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"110 kts, straight and level, collective bottomed, 500 lbs below max gross, descent off the top of the mountain - wind sheer, a/s up to 155kts, a/c snapped to the right 90 degrees."

So you exceeded the max autorotation "collective bottomed" airspeed by 40 knots at sea level and it's a design flaw? Sounds to me like you put the aircraft far out of any reasonable design reserve.
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Old 17th Dec 2001, 00:06
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First of all, I just copied that from another bulletin board - it wasn't me (read the post).

Secondly, it is a typical situation in the mountains, POH notwithstanding, and a 90 degree snap to the right is not what you want right then. It shouldn't be what you get at *any* time.

When senior test engineers or pilots admit that it was a bigger factor than originally catered for, I would suggest it is something that ought to be fixed, n'est-ce pas?

Phil
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Old 17th Dec 2001, 00:50
  #72 (permalink)  

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Seems to me there are two polarised opinions here.

One from pilots who observe the published aircraft limitations and have no problems.

The other from people who think that limits are to be ignored when it suits them, suffer a fright as the consequence and then call it a design fault.

"Whaddya mean, stressed to 4G?
I've only been pulling 5G all morning and then the wing came off this afternoon!! I think you're a crap designer!"
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Old 17th Dec 2001, 00:53
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"First of all, I just copied that from another bulletin board - it wasn't me (read the post)."

Sorry about that. I thought you were re-posting something you had already posted.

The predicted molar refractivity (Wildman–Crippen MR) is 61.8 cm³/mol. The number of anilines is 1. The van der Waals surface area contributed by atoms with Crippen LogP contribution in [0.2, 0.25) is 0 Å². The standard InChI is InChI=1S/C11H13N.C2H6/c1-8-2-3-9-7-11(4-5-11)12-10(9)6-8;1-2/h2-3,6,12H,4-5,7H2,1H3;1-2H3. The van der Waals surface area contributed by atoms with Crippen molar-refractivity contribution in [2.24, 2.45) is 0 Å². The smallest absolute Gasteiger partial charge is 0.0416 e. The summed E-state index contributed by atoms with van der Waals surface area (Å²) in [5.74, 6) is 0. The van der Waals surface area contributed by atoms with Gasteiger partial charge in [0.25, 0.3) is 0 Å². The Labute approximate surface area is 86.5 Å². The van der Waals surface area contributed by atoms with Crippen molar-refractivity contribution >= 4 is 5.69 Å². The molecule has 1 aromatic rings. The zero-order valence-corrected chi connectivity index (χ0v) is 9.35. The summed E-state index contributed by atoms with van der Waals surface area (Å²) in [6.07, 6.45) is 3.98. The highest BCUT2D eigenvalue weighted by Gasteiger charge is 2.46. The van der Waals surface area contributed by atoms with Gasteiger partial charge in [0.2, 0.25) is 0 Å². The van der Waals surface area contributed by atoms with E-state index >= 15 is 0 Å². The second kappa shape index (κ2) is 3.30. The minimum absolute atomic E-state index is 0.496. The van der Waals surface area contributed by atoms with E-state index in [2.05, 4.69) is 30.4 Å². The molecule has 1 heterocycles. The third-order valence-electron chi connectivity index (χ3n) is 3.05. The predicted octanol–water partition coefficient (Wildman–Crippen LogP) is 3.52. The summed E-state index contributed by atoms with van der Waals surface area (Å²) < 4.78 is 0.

"Secondly, it is a typical situation in the mountains, POH notwithstanding, and a 90 degree snap to the right is not what you want right then. It shouldn't be what you get at *any* time."

I'm not sure what mountains you fly in but where I fly the "V" limitations are exactly that. Anyone near gross weight that puts the pitch down, rolls the nose over and approaches an airspeed limitation, in anything but the smoothest air is asking for exactly what happened."

"When senior test engineers or pilots admit that it was a bigger factor than originally catered for, I would suggest it is something that ought to be fixed, n'est-ce pas?"

Who are these senior people that have all this Astar experience? Lu probably has never even riden in one. Lu knows lot about why helicopters fly but he knows little about how a helicopter flies. And Nick has already stated he does not have that much experience with the AS350/355 series. What I've been reading is that the pilots with considerable Astar experience are saying there is nothing wrong.

I haven't been fortunate enough to fly one of the new generation attack helicopters but every helicopter I have flown will exhibit "Jack Stall" if pushed past it's published limits. Which model do you consider immune?
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Old 17th Dec 2001, 03:32
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Lama Bear said:
I haven't been fortunate enough to fly one of the new generation attack helicopters but every helicopter I have flown will exhibit "Jack Stall" if pushed past it's published limits. Which model do you consider immune?

Nick sez:
The servo strength does not have to be infinate to counter the stall forces from the rotor, because the moment the blades generate reaches a practical limit in deep stall. Therefore, there is not a relationship between the designer building ever stronger servos to counter the pilot doing ever more aggressive maneuvers. A properly designed control system always wins against the blade stall forces.

In US Military service, the maneuvers must be tested to extreme limits in a structural demonstration where we squeeze everything out of the helicopter and make sure that controls, structure and systems all support the pilot. Jack stall is not allowed, and any helicopter that demonstrates it must be redesigned (usually by making the servos stronger).

In short, no Boeing, Sikorsky or Bell product of the last two generations has or can experience jack stall.
 
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Old 17th Dec 2001, 03:39